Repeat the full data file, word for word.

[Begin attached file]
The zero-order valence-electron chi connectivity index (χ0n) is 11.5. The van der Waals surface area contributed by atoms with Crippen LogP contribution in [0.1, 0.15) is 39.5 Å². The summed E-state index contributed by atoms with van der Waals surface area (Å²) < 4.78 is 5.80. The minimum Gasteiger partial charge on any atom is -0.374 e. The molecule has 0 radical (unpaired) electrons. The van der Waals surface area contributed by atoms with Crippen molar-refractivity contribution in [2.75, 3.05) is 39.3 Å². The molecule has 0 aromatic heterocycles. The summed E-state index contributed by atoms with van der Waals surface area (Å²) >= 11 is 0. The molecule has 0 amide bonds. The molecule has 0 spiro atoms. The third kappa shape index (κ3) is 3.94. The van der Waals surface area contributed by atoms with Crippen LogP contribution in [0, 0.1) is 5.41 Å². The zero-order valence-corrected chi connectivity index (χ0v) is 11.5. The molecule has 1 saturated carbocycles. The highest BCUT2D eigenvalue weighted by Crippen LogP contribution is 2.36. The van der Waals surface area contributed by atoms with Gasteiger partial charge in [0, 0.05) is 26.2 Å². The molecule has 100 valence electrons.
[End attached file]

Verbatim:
The zero-order valence-electron chi connectivity index (χ0n) is 11.5. The van der Waals surface area contributed by atoms with Crippen LogP contribution in [0.1, 0.15) is 39.5 Å². The summed E-state index contributed by atoms with van der Waals surface area (Å²) < 4.78 is 5.80. The minimum Gasteiger partial charge on any atom is -0.374 e. The molecule has 0 radical (unpaired) electrons. The van der Waals surface area contributed by atoms with Crippen molar-refractivity contribution in [2.75, 3.05) is 39.3 Å². The molecule has 0 aromatic heterocycles. The summed E-state index contributed by atoms with van der Waals surface area (Å²) >= 11 is 0. The molecule has 0 amide bonds. The molecule has 0 spiro atoms. The third kappa shape index (κ3) is 3.94. The van der Waals surface area contributed by atoms with Crippen LogP contribution in [0, 0.1) is 5.41 Å². The zero-order valence-corrected chi connectivity index (χ0v) is 11.5. The molecule has 1 saturated carbocycles. The highest BCUT2D eigenvalue weighted by Crippen LogP contribution is 2.36. The van der Waals surface area contributed by atoms with Gasteiger partial charge in [0, 0.05) is 26.2 Å². The molecule has 100 valence electrons.